“Let there be poo!” shouts seabird biologist Matt Rayner, splattering paint across the lichen-clad clifftop. Clinging to a narrow ledge, ten metres above the surging sea, he drizzles an abstract painting of white squiggles from a plastic bottle.
Perched on a rocky outcrop, ecologist Tim Lovegrove carefully weaves a nest from kelp and seagrass. Beside him, a speaker blares raucous bird calls into the wind. The spotted shag resting on a nearby pinnacle remains unmoved, staring blankly out to sea.
“Turn up the volume!” commands Rayner. “What are you looking for if you’re a teenage shag? Are you looking for the quiet colony or are you looking for the party colony? Let’s make it loud, colourful, attractive!”
On the northeastern side of Otata, one of the Noises islands, Lovegrove and Rayner are constructing a fake spotted shag colony, complete with roosting birds, handmade nests, recorded calls, and imitation guano.
It’s February, hot and hazy, and on either side of the colony, the sea is a disconcertingly long way down.
Spotted shags used to breed here. They are New Zealand’s only cliff-nesting birds, so this spot wasn’t easy to get to. To reach it, the team floated gear from boat to shore on a stand-up paddleboard, then hauled it up onto the rock stack. (The alternative involved bush-bashing across the island and abseiling down a steep slope.)
The colony construction team consists of Rayner, the land vertebrates curator at Auckland Museum, Lovegrove and Todd Landers from Auckland Council, and Rod Neureuter, one of three siblings who own the Noises.
Rayner bounds down the gut, leaps into the water with his clothes and shoes on and dog-paddles across to the next rock stack, holding his paint bottle aloft. Then he clambers up to the last dummy bird to apply more fake poo.
“I’ve got years of experience building shaggeries,” he says, giving a final squirt of paint.
He’s joking. He hasn’t done this before—no one has. Fake birds and recorded calls have been used to attract gannets with mixed success. (On Mana Island, a lone gannet, Nigel, spent five years courting one of the 80 concrete decoys, carefully making her a nest, but died just weeks after some real-life gannets finally turned up.) This hasn’t yet been tried with any cormorant species.
The nine dummy shags bolted onto the rocks here were modelled on museum specimens, 3D-printed, then painted by volunteers to match the species’ elegant plumage. Wooden stares aside, they’re surprisingly convincing.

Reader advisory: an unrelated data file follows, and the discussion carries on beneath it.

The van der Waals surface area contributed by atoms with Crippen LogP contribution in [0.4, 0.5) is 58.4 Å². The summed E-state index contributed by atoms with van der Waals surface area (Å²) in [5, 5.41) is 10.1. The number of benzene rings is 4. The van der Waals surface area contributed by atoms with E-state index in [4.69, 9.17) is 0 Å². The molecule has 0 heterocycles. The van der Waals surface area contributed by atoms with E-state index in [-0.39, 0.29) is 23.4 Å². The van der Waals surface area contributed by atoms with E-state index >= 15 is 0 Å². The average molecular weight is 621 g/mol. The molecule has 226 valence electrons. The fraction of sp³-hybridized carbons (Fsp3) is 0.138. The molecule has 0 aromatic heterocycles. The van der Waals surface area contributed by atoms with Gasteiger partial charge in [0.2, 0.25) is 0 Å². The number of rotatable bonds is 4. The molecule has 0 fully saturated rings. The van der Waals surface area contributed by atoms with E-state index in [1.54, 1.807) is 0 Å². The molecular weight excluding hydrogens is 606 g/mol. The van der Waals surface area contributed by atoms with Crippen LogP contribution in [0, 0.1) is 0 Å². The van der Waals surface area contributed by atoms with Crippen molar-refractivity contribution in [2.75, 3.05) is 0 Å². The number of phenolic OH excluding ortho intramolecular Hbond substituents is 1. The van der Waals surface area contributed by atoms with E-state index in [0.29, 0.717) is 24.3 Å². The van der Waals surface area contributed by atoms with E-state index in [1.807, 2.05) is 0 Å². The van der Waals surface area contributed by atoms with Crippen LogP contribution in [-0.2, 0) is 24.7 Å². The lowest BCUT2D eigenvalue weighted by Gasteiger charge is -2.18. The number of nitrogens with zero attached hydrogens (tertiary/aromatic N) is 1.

“Hopefully they’ll fool the real thing,” says Lovegrove.
Spotted shags, or pārekareka, are common across the South Island and off the coast of Wellington, and once numbered tens of thousands in the Hauraki Gulf. But in the early 1900s, as Auckland grew and fishing began to take a toll on marine life, shags were decimated by fishermen who incorrectly regarded them as competitors—or convenient practice targets.
“I vividly remember, 40 or more years ago, cruising along the coast of Waiheke in the Hauraki Gulf on one of the large yachts of those days,” wrote the naturalist Geoffrey Armstrong Buddle in his 1951 book Bird Secrets. “Spotted shags, not in those days protected, were flying past in a constant stream all the afternoon. Two members of the crew armed with shotguns amused themselves for hours practising on the flying birds: shooting went on till all cartridges were expended and probably a hundred or more dead or dying birds were lying in the water.”
By the 1930s, the population had crashed to just a few hundred birds in two colonies. In 1931, shooting them was banned, and over the following half-century, the species slowly recovered. Surveys in the 1960s counted 2000 pairs breeding in the Firth of Thames, along the islands on the inside of the Coromandel. In the 1970s and 80s, there were also colonies on Waiheke Island, the Noises, at Bethells Beach/Te Henga, and at Girdwood Point, south of Waikato Heads.
Theoretically, they should be doing fine. But spotted shags are now in trouble again, and scientists don’t know why. Over the past few decades, all those colonies have disappeared but one. The shags’ last stronghold is Shag Island/Tarahiki, off the east coast of Waiheke Island. Two tiny satellite colonies on Waiheke’s northeastern tip bring the total population to perhaps 300 pairs.
Meanwhile, recent DNA studies suggest these Auckland shags are genetically distinct from the southern birds, and may even be a separate subspecies (see sidebar – The Shag Menace).
In August, the height of the breeding season, I join Rayner and Lovegrove on a bird survey, an attempt to count the last known spotted shags in northern New Zealand.
It’s a glassy, bluebird day on the gulf as we zoom towards predator-free Tarahiki in the harbourmaster’s speedboat. Perhaps the weather explains the dozens of recreational fishing boats we see on the way. (“Must’ve all called in sick,” mutters Rayner. “It’s a Monday.”)
This is Rayner’s spiritual home. When he was growing up, his father had a little yacht, and he spent his childhood at sea around Auckland’s islands, watching kahawai boil-ups bring in huge flocks of white-fronted terns.
“It’s kind of how I got into seabirds,” he says.
The route was a little circuitous. He failed sixth form twice, left school and went travelling. In Africa, he befriended a couple of master’s students from the University of Cambridge and ended up helping out with their research—one was studying butterflies, the other baboons: “It just lit a fire in me.”
Rayner returned to study at 25, and nine years later, had a PhD on Cook’s petrels. But he likes to be at the frontier of things, and petrels are bit too trendy now.
Shags, on the other hand, are still deeply unpopular, even in the research world.